Opinion  April 15, 2021  Mary M. Lane

Reframed: Grant Wood’s “American Gothic”

Courtesy of The Art Institute of Chicago.

Grant Wood, detail of American Gothic, 1930. The Art Institute of Chicago, Friends of American Art Collection.

In the summer of 1930, Grant Wood, then age 39, was traveling through the rural town of Eldon, Iowa, searching for artistic inspiration. He spotted a white wooden house in a gothic style, quite at odds with the traditional farmhouses surrounding it. Mesmerized, the native Iowan took in the source material for one of the most widely recognizable and parodied artworks in U.S. history: American Gothic.

Courtesy Cedar Rapids Museum of Art, S7.24.

Unidentified photographer, Nan Wood Graham and Dr. B. H. McKeeby Next to American Gothic, Art Institute of Chicago, Undated (circa 1942). Gelatin silver print. 11 x 14 inches.

Returning to Cedar Rapids, Grant enlisted his dentist, Dr. B. H. McKeeby, to play the role of “male farmer,” painting an accurate portrait of the doctor’s staid and somber stare. For the role of “female farmer,” Wood’s sister Nan, a chic blonde barely thirty years old, endured her brother’s dowdy depiction.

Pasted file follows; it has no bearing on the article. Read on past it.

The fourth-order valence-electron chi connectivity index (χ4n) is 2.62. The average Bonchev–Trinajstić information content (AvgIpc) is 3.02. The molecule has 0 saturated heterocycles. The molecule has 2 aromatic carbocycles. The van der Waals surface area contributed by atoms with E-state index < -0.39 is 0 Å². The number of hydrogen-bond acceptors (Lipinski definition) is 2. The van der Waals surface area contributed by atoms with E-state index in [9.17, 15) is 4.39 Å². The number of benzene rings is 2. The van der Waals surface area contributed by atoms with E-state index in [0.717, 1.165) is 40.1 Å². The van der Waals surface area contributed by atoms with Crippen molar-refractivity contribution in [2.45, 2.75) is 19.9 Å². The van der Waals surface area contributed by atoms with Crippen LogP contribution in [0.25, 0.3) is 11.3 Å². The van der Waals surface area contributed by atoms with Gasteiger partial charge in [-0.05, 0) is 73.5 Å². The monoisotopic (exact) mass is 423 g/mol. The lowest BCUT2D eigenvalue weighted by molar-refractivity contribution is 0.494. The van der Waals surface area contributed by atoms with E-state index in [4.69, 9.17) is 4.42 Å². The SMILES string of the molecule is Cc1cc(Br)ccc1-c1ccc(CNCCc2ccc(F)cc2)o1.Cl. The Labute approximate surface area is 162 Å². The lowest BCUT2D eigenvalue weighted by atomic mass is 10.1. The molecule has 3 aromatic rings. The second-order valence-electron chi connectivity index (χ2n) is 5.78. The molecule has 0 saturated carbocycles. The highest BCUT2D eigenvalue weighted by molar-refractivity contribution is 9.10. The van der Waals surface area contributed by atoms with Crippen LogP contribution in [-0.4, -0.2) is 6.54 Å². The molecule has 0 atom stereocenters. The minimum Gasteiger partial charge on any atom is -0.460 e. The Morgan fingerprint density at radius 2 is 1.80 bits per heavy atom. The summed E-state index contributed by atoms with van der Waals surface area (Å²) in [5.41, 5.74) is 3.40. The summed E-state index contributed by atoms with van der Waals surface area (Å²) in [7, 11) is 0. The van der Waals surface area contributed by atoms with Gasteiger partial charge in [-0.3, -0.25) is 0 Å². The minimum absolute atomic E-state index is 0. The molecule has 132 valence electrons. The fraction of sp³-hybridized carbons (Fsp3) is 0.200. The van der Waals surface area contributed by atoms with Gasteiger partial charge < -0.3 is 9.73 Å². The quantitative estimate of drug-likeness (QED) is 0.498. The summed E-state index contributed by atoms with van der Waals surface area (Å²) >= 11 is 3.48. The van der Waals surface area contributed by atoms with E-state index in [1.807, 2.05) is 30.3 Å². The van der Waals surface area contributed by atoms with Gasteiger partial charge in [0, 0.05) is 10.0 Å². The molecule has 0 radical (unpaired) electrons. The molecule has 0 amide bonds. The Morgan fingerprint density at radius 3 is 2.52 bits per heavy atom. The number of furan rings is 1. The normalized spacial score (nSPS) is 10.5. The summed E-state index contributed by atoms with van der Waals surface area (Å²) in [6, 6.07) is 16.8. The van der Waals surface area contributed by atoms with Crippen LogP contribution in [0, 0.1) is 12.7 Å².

The work received only the bronze prize for the Art Institute of Chicago’s annual Norman Wait Harris Award, but it catapulted Wood to both fame and infamy in his day.

Wood, a proud midwesterner, was “firing back at what he [saw] as East Coast elitism,” noted AIC American art curator Sarah Kelly Oehler to Art & Object.

Exhibited months after the devastating 1929 global financial crisis, American Gothic hit a nerve with struggling, working-class Americans who bristled, not without reason, at East Coast elites who saw the work as proof that midwesterners were backward rednecks. Assuming Wood was not one of them, angry midwestern housewives penned a flurry of angry missives to editors across the country.

Courtesy of The Art Institute of Chicago.

Grant Wood, detail of American Gothic, 1930. The Art Institute of Chicago, Friends of American Art Collection.

Over the decades, American Gothic has spawned numerous parodies of famous political couples, including the Clintons and Reagans.

Perhaps the most recent reincarnation, however, proves that the work’s original theme has come full circle: a meme from January 2019 of Chuck Schumer and Nancy Pelosi, two coastal elites, scolding Trump and his supporters for holding backwoods, backward values.

About the Author

Mary M. Lane

Mary M. Lane is an art market journalist, an art historian, and the author of Hitler's Last Hostages: Looted Art and the Soul of the Third Reich. Reach her on Twitter: MaryLaneWSJ and Instagram: MaryLaneAuthor

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